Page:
If a killer were loose in your neighborhood, you would expect him to be hunted down. If someone were walking the streets, fatally injuring people, you would expect him to be stopped.
But if that someone had AIDS and was transmitting the disease to other people on purpose, it turns out there is virtually nothing that can be done to stop it.
This week, a Washington-area psychiatrist wrote a chilling article in the Washington Post. Her name is Dr. Lise Van Susteren.
She wrote: ". . . a deeply disturbed bisexual AIDS victim is, I fear, deliberately trying to infect other people with his disease. He knows it could kill them. Sometimes it bothers him; at other times he seems indifferent.
“He once told me, ‘At first when I found out I had AIDS, I decided not to have sex with anyone, and then I just got angry and said: ‘Let’s conquer the world.’ ”
The doctor has been treating the man for more than a year and knows who he is. That is not the problem.
“The case has been a nightmare,” the doctor wrote. She said that she was torn “between my gut feeling to call the police and my professional ethics then requiring that I keep my patients’ disclosures secret no matter what.”
The doctor said the real shock, however, was that the system is virtually powerless to do anything. She emphasized her story “must not become an excuse for intolerance” and pointed out that the vast majority of AIDS patients “act responsibly and courageously toward the rest of society.”
But what happens when one doesn’t?
In early 1987, the patient in question told Van Susteren that he had tested positive for the AIDS antibody. In the past, she had treated him for multiple-personality disorders and had encountered two of his personalities--a sexually promiscuous one and an evil one.
The doctor remembered his stories about numerous one-night stands and group sex encounters. Naturally, she asked the patient if he was still having sex.
Yes, he said. And, no, he was not using condoms or taking other protective steps.
“Did he know that the AIDS virus would likely kill everyone who had it? Yes, sort of, he realized it. Did he realize that having sex with people was almost like handing them a death sentence? He guessed so.”
The doctor, to her immense credit, decided she could not let the man go back on the streets. But how could she stop him? Could she call the police and rat on her own patient? And what could the police really do?
Fortunately, the man agreed to be admitted to a hospital for the weekend. But he wouldn’t be kept there long. So what should the doctor do? She called several lawyers and got conflicting advice. Van Susteren knew of the Tarasoff case in California in 1976 in which a therapist was held responsible when he didn’t warn a woman of his patient’s intent to kill her (which the patient then did).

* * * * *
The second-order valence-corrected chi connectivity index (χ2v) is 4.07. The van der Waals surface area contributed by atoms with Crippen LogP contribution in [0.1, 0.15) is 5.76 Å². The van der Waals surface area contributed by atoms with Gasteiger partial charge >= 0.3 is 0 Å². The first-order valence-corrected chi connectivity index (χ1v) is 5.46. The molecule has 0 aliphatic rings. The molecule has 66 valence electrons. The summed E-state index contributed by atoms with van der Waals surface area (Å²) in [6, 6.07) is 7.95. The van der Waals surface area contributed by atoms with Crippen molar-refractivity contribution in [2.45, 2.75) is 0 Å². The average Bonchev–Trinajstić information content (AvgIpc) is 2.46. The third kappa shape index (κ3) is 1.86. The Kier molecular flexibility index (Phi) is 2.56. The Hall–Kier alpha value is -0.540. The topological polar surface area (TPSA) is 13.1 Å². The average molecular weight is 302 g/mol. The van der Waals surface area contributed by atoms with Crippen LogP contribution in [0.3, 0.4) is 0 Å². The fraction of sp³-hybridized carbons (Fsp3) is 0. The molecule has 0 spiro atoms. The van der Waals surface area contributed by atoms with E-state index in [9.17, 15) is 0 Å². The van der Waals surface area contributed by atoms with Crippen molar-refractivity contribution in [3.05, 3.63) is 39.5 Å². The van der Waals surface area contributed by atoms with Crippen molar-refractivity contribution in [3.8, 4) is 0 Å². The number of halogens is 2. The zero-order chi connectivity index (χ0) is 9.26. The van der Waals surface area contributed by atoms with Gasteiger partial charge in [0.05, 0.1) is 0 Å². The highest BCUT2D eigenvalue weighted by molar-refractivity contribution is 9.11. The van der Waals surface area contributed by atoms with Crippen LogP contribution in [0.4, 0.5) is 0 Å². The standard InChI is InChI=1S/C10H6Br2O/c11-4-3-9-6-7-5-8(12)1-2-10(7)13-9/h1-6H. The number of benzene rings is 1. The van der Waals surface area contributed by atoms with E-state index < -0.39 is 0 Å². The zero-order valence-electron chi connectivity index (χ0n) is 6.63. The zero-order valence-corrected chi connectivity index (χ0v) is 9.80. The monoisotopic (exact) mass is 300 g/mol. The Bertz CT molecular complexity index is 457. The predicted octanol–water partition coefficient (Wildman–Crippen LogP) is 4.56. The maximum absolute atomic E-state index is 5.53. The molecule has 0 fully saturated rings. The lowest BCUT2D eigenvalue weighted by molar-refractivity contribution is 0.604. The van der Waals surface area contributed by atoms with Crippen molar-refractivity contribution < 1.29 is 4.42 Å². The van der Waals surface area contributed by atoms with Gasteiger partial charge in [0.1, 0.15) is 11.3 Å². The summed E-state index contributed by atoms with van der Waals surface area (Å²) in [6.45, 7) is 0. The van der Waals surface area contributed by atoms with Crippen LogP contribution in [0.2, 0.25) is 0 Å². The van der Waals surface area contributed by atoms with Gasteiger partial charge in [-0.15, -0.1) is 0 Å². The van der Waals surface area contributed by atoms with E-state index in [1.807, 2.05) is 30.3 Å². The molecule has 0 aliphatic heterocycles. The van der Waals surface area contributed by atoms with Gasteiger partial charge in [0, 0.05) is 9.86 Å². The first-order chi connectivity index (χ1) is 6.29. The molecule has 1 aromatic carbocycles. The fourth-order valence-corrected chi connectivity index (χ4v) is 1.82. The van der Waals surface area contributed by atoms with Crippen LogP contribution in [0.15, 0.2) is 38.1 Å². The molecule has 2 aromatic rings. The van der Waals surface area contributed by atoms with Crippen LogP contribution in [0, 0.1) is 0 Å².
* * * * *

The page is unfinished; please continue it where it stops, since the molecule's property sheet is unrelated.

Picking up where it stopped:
Van Susteren decided to call the police. Then she changed her mind. And called the hospital instead and told them the whole story. Several days later, the hospital called to say they were releasing the man. “Incredulous, I reminded the caller of the patient’s homicidal intent,” the doctor said.
The hospital said there was nothing it could do. The man was released and came back to see Van Susteren. He told her he was living with a bisexual man who was promiscuous with women. The doctor was convinced her patient was telling the truth.
Again, the doctor went to lawyers, other psychiatrists, and finally to a judge to have the man involuntarily committed. The judge signed the commitment papers, but the police could not find the man and when the order expired in 48 hours, the judge would not issue it again.
It was a “murder” case, the judge said, and he could do nothing without the name of a victim.
The case went on and on. The patient went into hospitals and got out of hospitals. Law enforcement was sometimes interested and then lost interest.
The patient has now been on the streets for more than a year. The doctor says she has no reason to doubt that he is seeking out people to infect with AIDS.
“How has a man with murder in his heart, who is sick and is asking for help, been allowed to wander the streets?” the doctor asked. “No one has wanted to take a stand on this controversial issue. How many people will suffer the consequences?”
I don’t know how many people will suffer, but I’d be glad to take a stand. First, confidentiality has limits. A lawyer must keep confidential conversations with his client. But if a client tells his lawyer: “I’m going to kill the President tomorrow,” the lawyer has a duty to warn the proper authorities.
If a patient tells a psychiatrist that he is infecting people with a deadly virus, the psychiatrist should have the same duty to warn.
That’s the first step. The authorities should then have the right to quarantine the patient. That’s the second step. Don’t misunderstand me. People with AIDS and people who test positive for the AIDS virus should not be quarantined. The only people who should are those few who refuse to stop putting others at risk, people like Van Susteren’s patient.
It’s not a perfect solution. But I don’t see much choice.
Murder is murder whether you do it with a gun or with a disease.